Oddly I read an interview this weekend with Buffett and he said he doesn't use stops because stops are for traders and he's an investor :)

 push5280178 postsmsg #157170- Ignore push5280 7/6/2021 10:31:54 PM@miketranz thanks for the heads up about " "Unknown Market Wizards", I ordered it this weekend and should be here tomorrow. Looking forward to the read.
Cheese
1,328 posts
msg #157171
Ignore Cheese
7/6/2021 10:42:36 PM

Thanks again, push5280
I've learned and re-learned a lot.

push5280
178 posts
msg #157175
Ignore push5280
7/6/2021 11:27:09 PM

@snappyfrog

What are the three indicators you like plus volume?
*****************************************************************
ok here goes...
volume: the only volume piece that I use is in my scan, average volume(63) > 100,000. I honestly don't even have the volume plot on my charts.

volatility: I don't use a volatility indicator either. Volatility comes from the stocks I choose. Stocks between \$1-\$15 with a float under 10 million. Also as part of my scan I have what I call MyRange which is the 52 week high / 52 week low. I only look at those > 3. Jesse Stein said in his book that stocks that were once runners often run again and I've read and heard that many time since. So... I don't use a volatility indicator per se but get natural volatility from the stocks that my scan spits out...or at least I think I do.

trend & momentum.... These are primarily what I use. I'm a swing trader so I'm basically looking to buy the short term pull back in a trend.

Trend: I use the ema(13) > ema(48) in my scan to find stocks in an uptrend and draw the emas on my chart. That works as my mid-term trend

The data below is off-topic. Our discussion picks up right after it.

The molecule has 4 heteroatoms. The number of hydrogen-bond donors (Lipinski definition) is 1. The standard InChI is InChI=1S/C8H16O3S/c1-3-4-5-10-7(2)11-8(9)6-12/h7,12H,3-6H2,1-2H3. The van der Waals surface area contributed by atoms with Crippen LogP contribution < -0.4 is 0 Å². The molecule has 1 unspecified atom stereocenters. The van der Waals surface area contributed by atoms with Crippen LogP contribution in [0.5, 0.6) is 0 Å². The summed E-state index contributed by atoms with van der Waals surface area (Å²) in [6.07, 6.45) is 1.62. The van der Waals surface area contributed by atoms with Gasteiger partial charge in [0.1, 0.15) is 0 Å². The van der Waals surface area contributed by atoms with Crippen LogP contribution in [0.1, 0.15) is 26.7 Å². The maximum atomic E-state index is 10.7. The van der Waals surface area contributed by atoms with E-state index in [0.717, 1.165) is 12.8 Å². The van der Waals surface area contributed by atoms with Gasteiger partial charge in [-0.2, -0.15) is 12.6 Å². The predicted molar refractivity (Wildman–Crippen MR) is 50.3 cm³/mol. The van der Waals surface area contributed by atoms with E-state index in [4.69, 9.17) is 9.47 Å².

I also have an indicator that I stole from someone here on SF and I think I modified the parameters ( I'm not sure) and it gives me the very short term trend. when mytrend_8 is 1 or less I start to look to buy.
/* MYTREND 8 code */
set{value1, count(ema(8) > cma(ma(2),7) ,1)}
set{value2, count(cma(ma(2),7) > cma(ma(2),7) 1 day ago,1)}
set{value3, ema(8) - cma(ma(2),7)}
set{value4, count(value3 > 0,1)}
set{value5, value1 + value2}
set{mytrend_8, value5 + value4}

I also plot the rsi(14) and the rsi(5) with moving averages and the rsi(2) on it's own. The rsi(2) is my primary "buy" indicator. I look for formation signals on the rsi(2), divergence between the rsi(2) and the rsi(14). cma(rsi(14),45) > 50 can also give a different look at the trend as does the cma(rsi(5),45) over 50. when the rsi(5) crosses above the cma(rsi(5),10) and the rsi(2) shows a pattern I like thats a buy signal for me.

I try to keep my charts simple and un-cluttered. I also try to keep my trading style simple ( at least simple to me) I know "simple" is quite subjective. The way I trade seems to work for me but may not be right for everyone or anyone else.

push5280
178 posts
msg #157179
Ignore push5280
7/6/2021 11:55:58 PM

@nibor100

@push5280,

1. It seems to me that you have a few unnecessary calcs in your spreadsheet...I believe if you just divide your total 12 month gains by your total 12 month losses you'll get identical results; since dividing a total by a count is what gives you the average, which means multiplying the avg by the count gives you the total you started with.

Is your 7% stop loss a trailing stop?

Thanks,
Ed S.
*****************************************************************************************************
Ed,
Minervini talks a lot about managing your losses in order to improve your returns, specifically you should aim for your gain loss ratio to be minimum 2:1 regardless of your winning percent. If your winning percent is low, like 30% ish he says you should aim for 3:1.
Your math is correct if you're at 50% win rate on your trades (average gain 10% average loss 5%, ratio 2:1) however if your win/loss % are now 40/60 your ratio is now 1.33 : 1. You would have to move your stop loss to 3% assuming that your win/loss ratio stays at 40/60 in order for your gain loss ratio to be 2:1. I don't know how to find that 3% value by dividing only gains/losses without using the number of winning/losing trades in the equation